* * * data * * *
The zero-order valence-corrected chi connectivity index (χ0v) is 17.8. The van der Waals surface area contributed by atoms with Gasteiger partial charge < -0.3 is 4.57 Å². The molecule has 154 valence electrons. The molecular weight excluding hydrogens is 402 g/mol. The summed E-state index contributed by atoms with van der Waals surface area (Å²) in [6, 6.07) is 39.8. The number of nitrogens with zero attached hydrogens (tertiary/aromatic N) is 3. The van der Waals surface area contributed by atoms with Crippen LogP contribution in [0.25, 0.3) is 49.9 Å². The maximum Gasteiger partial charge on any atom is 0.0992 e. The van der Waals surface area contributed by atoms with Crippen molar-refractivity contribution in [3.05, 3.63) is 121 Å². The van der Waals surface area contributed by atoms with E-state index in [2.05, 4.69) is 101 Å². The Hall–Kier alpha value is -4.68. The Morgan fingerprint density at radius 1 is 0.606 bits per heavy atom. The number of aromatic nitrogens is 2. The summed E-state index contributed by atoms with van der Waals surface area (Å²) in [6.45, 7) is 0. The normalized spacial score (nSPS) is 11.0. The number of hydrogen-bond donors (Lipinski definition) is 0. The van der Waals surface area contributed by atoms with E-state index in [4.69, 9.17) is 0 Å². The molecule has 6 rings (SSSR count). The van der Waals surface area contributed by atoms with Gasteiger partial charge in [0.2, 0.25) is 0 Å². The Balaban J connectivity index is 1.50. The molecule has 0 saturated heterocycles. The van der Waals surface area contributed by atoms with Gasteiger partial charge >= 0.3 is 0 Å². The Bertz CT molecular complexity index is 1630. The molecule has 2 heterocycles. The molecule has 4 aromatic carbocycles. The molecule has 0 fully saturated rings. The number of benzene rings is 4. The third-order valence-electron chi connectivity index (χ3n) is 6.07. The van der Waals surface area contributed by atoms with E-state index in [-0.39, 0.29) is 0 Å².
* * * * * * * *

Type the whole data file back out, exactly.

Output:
The zero-order valence-corrected chi connectivity index (χ0v) is 17.8. The van der Waals surface area contributed by atoms with Gasteiger partial charge < -0.3 is 4.57 Å². The molecule has 154 valence electrons. The molecular weight excluding hydrogens is 402 g/mol. The summed E-state index contributed by atoms with van der Waals surface area (Å²) in [6, 6.07) is 39.8. The number of nitrogens with zero attached hydrogens (tertiary/aromatic N) is 3. The van der Waals surface area contributed by atoms with Crippen LogP contribution in [0.25, 0.3) is 49.9 Å². The maximum Gasteiger partial charge on any atom is 0.0992 e. The van der Waals surface area contributed by atoms with Crippen molar-refractivity contribution in [3.05, 3.63) is 121 Å². The van der Waals surface area contributed by atoms with E-state index in [2.05, 4.69) is 101 Å². The Hall–Kier alpha value is -4.68. The Morgan fingerprint density at radius 1 is 0.606 bits per heavy atom. The number of aromatic nitrogens is 2. The summed E-state index contributed by atoms with van der Waals surface area (Å²) in [6.45, 7) is 0. The normalized spacial score (nSPS) is 11.0. The number of hydrogen-bond donors (Lipinski definition) is 0. The van der Waals surface area contributed by atoms with E-state index in [4.69, 9.17) is 0 Å². The molecule has 6 rings (SSSR count). The van der Waals surface area contributed by atoms with Gasteiger partial charge in [0.2, 0.25) is 0 Å². The Balaban J connectivity index is 1.50. The molecule has 0 saturated heterocycles. The van der Waals surface area contributed by atoms with Gasteiger partial charge >= 0.3 is 0 Å². The Bertz CT molecular complexity index is 1630. The molecule has 2 heterocycles. The molecule has 4 aromatic carbocycles. The molecule has 0 fully saturated rings. The number of benzene rings is 4. The third-order valence-electron chi connectivity index (χ3n) is 6.07. The van der Waals surface area contributed by atoms with E-state index in [-0.39, 0.29) is 0 Å².